Requires two hands to reload, but can be fired one-handed at a -4 penalty to hit.

The lever-action repeating rifle is considered a state of the art weapon in most parts of the world, able to rapidly fire .47 calibre cartridges. While only the Gnomelands give these out as standard-issue weapons, several developed nations issue these to elite units and wealthy private citizens often purchase repeating rifles for personal use.

(This weapon is based off the Winchester Model 1873. Its .47 has case dimensions of 12x36mm compared to the .44-40's case dimensions of 11x33mm, and is a slightly harder hitting weapon.)

Automatic* rifle:
Proficiency: Exotic
Critical: 19-20, x2
Damage: 1d10, pierce
Range increment: 120ft
Reload: Full reload in one round
Special: Can fire ten rounds before needing to reload.
Hardness: 5
HP: 25
Weight: 8lbs
Cost: 2500£
Ammunition type: Automatic cartridge
Requires two hands to reload, but can be fired one-handed at a -4 penalty to hit.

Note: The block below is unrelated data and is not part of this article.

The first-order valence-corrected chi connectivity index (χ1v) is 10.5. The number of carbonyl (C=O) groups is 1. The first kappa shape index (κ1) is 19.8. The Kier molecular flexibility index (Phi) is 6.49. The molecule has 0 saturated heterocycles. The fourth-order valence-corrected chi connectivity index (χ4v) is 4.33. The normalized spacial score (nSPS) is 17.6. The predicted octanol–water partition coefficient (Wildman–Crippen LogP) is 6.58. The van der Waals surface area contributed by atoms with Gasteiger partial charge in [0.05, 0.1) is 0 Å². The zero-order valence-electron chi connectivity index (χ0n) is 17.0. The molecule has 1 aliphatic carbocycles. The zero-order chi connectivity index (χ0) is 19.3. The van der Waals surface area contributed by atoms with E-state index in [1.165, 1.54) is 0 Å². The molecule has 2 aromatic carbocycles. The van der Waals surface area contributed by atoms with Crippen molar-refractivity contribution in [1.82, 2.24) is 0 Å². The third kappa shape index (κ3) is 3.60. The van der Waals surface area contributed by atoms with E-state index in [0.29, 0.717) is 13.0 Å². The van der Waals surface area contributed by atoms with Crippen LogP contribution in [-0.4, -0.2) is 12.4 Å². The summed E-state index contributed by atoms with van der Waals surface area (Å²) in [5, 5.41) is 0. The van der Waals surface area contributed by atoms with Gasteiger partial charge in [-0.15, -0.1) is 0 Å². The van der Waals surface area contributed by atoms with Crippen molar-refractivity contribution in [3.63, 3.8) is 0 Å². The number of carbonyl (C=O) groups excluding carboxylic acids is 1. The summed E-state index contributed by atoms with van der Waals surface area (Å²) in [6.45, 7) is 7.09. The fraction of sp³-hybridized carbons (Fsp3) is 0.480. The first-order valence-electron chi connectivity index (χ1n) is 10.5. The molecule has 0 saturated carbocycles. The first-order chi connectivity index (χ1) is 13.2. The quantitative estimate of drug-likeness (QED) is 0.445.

*This is using "automatic" in the historical sense. In modern terminology, this is a semi-automatic weapon.

While too new to have been adopted by any military, even in the Gnomelands, the .39 Automatic Rifle is produced by a private Gnomish manufacturer, loading with a detachable 10-round box magazine. While it is considered treason to willfully allow automatics to leave the country, there is a thriving black market charging exorbitant prices for these impressive weapons.

(This weapon is based off the Winchester Model 1905. Its .31 calibre round has case dimensions of 10x30mm, compared to the .32 Winchester's 8.9x30, and it is a very similar weapon in use.)

Pistol:
Proficiency: Simple
Critical: 20, x3
Damage: 2d8, pierce
Range increment: 30ft
Reload: Full round action, move action with paper cartridges
Hardness: 5
HP: 25
Weight: 2lbs
Cost: 25£
Ammunition type: Pistol ball
Requires two hands to reload, but can be fired one-handed without penalty.

A common civilian weapon, the obsolete smoothbore pistol has a large .63 bore but very little range.

(Based most directly off of Queen Anne style Duelling Pistols, old 18th century English pistols most prominently manufactured in .58 calibre.)